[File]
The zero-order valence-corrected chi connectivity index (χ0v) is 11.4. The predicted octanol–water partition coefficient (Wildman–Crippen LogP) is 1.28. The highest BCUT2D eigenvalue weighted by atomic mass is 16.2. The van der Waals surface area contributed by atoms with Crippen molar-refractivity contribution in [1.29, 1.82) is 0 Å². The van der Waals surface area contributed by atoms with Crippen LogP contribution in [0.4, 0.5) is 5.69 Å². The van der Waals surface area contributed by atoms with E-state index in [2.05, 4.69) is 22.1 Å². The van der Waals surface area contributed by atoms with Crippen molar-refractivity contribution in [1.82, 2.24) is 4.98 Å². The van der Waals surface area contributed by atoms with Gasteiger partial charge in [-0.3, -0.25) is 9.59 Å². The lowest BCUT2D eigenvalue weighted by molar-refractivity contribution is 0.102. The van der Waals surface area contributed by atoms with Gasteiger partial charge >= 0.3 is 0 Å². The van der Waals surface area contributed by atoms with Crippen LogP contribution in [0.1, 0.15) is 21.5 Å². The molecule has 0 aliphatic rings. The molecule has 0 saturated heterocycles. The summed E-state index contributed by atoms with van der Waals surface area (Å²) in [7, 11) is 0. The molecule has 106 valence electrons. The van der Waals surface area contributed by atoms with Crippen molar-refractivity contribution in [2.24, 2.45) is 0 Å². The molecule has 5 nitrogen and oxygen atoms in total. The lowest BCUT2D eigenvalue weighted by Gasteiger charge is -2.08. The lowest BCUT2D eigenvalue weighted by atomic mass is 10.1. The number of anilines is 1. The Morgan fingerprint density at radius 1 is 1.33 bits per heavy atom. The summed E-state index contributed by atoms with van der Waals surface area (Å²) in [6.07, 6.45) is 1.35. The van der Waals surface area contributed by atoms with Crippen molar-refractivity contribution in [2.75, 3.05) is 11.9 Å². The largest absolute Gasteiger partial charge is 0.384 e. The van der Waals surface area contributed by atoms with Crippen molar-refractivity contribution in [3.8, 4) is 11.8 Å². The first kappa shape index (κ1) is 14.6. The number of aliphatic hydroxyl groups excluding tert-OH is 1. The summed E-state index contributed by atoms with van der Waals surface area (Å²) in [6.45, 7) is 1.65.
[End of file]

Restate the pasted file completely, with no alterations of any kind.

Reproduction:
The zero-order valence-corrected chi connectivity index (χ0v) is 11.4. The predicted octanol–water partition coefficient (Wildman–Crippen LogP) is 1.28. The highest BCUT2D eigenvalue weighted by atomic mass is 16.2. The van der Waals surface area contributed by atoms with Crippen molar-refractivity contribution in [1.29, 1.82) is 0 Å². The van der Waals surface area contributed by atoms with Crippen LogP contribution in [0.4, 0.5) is 5.69 Å². The van der Waals surface area contributed by atoms with E-state index in [2.05, 4.69) is 22.1 Å². The van der Waals surface area contributed by atoms with Crippen molar-refractivity contribution in [1.82, 2.24) is 4.98 Å². The van der Waals surface area contributed by atoms with Gasteiger partial charge in [-0.3, -0.25) is 9.59 Å². The lowest BCUT2D eigenvalue weighted by molar-refractivity contribution is 0.102. The van der Waals surface area contributed by atoms with Gasteiger partial charge >= 0.3 is 0 Å². The van der Waals surface area contributed by atoms with Crippen LogP contribution in [0.1, 0.15) is 21.5 Å². The molecule has 0 aliphatic rings. The molecule has 0 saturated heterocycles. The summed E-state index contributed by atoms with van der Waals surface area (Å²) in [7, 11) is 0. The molecule has 106 valence electrons. The van der Waals surface area contributed by atoms with Crippen molar-refractivity contribution in [2.24, 2.45) is 0 Å². The molecule has 5 nitrogen and oxygen atoms in total. The lowest BCUT2D eigenvalue weighted by Gasteiger charge is -2.08. The lowest BCUT2D eigenvalue weighted by atomic mass is 10.1. The number of anilines is 1. The Morgan fingerprint density at radius 1 is 1.33 bits per heavy atom. The summed E-state index contributed by atoms with van der Waals surface area (Å²) in [6.07, 6.45) is 1.35. The van der Waals surface area contributed by atoms with Crippen molar-refractivity contribution in [2.75, 3.05) is 11.9 Å². The largest absolute Gasteiger partial charge is 0.384 e. The van der Waals surface area contributed by atoms with Crippen molar-refractivity contribution in [3.8, 4) is 11.8 Å². The first kappa shape index (κ1) is 14.6. The number of aliphatic hydroxyl groups excluding tert-OH is 1. The summed E-state index contributed by atoms with van der Waals surface area (Å²) in [6.45, 7) is 1.65.